South Korean government, striking doctors face off as thousands continue walkout

A representative of the Korea Medical Association speaks with international media on Tuesday in Seoul. Doctors called the hospital walkout a "government-induced crisis." Photo by Thomas Maresca/UPI
1 of 2 | A representative of the Korea Medical Association speaks with international media on Tuesday in Seoul. Doctors called the hospital walkout a "government-induced crisis." Photo by Thomas Maresca/UPI

SEOUL, March 5 (UPI) -- Thousands of South Korean trainee doctors remained on strike Tuesday as the government began taking steps to revoke their licenses and warned of possible police action against leaders of the walkout.

The trainee doctors began their walkout two weeks ago in protest over a government plan that would admit 2,000 new students to the country's medical school enrollment quota next year.


They defied a government deadline to return to work Thursday and are subject to suspension of their medical licenses for up to a year. The doctors could also face three years in prison or a fine of more than $22,000 for non-compliance.

Second Vice Health Minister Park Min-soo said Tuesday the government has formally identified more than 7,000 of the striking doctors of the roughly 9,000 who have remained off the job since the walkout began.


"The government plans to enforce license suspension procedures as soon as violations of the business start order are confirmed," Park said at a press briefing.

He also suggested criminal charges could be in store.

"We are thinking of filing a police complaint against the instigators, but we have not decided when we will do it," Park said.

Most of the trainee doctors work at the country's 100 teaching hospitals and play a vital role in assisting with surgeries and emergency services. The Health Ministry has said the walkout is causing disruptions in patient care and delays or cancellations of surgeries.

The government says the additional medical school quota is necessary to address shortages of doctors in essential medical fields and in remote areas.

Doctors, however, argue that increasing admissions would diminish the quality of medical education. Many also say the government should focus on improving crushing workloads for trainees and raising salaries in lower-paid fields such as pediatrics and emergency care.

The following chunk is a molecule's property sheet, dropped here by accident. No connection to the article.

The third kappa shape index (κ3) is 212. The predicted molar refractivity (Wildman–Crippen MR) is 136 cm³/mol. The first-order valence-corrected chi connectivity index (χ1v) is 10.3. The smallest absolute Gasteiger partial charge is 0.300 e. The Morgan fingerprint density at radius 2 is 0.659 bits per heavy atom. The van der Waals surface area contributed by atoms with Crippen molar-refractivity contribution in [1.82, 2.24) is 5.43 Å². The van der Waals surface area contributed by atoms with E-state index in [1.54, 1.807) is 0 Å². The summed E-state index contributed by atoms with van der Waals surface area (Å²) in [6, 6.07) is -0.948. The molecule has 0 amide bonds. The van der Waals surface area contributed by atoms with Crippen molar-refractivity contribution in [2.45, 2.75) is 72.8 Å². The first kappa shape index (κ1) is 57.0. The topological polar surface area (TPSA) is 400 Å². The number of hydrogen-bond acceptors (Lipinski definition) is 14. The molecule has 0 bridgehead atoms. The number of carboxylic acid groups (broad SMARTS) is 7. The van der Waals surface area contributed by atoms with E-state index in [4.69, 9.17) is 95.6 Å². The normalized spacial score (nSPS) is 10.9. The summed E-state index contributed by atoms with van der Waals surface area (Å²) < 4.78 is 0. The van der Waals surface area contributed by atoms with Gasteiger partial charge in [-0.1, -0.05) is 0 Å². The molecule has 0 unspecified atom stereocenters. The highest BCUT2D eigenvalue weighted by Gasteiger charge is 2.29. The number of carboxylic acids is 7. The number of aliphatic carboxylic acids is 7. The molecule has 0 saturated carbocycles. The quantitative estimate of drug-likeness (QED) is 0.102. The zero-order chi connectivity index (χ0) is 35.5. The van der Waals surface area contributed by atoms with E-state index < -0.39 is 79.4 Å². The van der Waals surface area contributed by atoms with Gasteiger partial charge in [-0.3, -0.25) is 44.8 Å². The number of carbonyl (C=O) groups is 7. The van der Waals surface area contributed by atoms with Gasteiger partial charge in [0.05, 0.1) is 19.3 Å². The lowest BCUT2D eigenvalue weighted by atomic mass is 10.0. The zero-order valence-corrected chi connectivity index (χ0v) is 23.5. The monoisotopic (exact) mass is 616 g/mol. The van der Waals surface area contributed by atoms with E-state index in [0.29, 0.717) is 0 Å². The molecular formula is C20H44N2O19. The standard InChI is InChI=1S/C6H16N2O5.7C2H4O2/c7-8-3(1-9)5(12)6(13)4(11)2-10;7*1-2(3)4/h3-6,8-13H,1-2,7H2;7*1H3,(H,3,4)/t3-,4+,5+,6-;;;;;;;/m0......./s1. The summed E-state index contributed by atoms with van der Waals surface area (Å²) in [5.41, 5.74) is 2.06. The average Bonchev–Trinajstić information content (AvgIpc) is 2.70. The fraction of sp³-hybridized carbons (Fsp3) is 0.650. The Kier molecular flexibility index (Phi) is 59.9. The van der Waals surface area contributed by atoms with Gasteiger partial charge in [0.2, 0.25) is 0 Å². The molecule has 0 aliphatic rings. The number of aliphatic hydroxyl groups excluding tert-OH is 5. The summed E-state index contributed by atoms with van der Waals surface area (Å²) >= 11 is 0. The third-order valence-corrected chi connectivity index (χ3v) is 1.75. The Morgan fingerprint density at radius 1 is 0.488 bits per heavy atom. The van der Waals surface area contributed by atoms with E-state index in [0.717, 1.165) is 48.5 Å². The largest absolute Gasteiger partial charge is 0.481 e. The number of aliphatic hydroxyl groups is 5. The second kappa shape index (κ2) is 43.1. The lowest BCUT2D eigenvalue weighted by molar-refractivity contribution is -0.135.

Senior doctors and striking residents condemned the government plan as insufficient and politically motivated at a Tuesday press briefing for international media in downtown Seoul.

The trainee doctors are being used as "cheap labor" to prop up the underfunded national healthcare system, Chung Jin-haeng, professor of pathology at Seoul National University Bundang Hospital, said.


"The tertiary hospitals should not be so reliant on these low-paid residents that they are on the verge of collapsing," she said. "Those who have resigned are not essential medical healthcare workers, they are students and trainees. It just goes to show how distorted the medical field is.

"This is a government-induced crisis," she added.

Park In-Sook, a spokeswoman for the Korea Medical Association trade union, said the government's national health insurance caps fees for essential medical services at far below cost, placing enormous financial pressure on hospitals and doctors in those fields.

"The root is the low fee for essential services," she said. "The government is trying to artificially control and suppress costs for non-reimbursed services."

She also said the government's quota proposal and hardline stance against the doctors is a populist move by the ruling People Power Party and President Yoon Suk Yeol to win public support ahead of April's parliamentary elections.

"This is happening to gain votes in the election next month," she said. "The clue can be found in the timing."

The doctors have failed so far to garner much public support. A Gallup Korea poll released last month found 76% of respondents are in favor of expanding the medical school quota, with only 16% opposing the plan.


A third-year resident, who requested anonymity to speak to reporters, said that trainees who want to work in essential fields often find themselves compelled to move into more lucrative specialties because of low wages and inadequate resources.

"The basic problem is the system, not the number of doctors," a third-year resident who walked off the job said. "Our present medical system almost actually guides young doctors to choose specialties like dermatology or cosmetic surgery over essential services."

She added that she hopes the government will meet with the trainee doctors to discuss the quota plan but is willing to face the consequences of the walkout.

"I worry about the future and I worry about the suspension of my license," she said. But "if legal measures are taken against us, I can take up another profession. I'll just give up the last four or five years of my life.

"I like to eat out," she joked. "Maybe I can set up a cafe where people can come for brunch."

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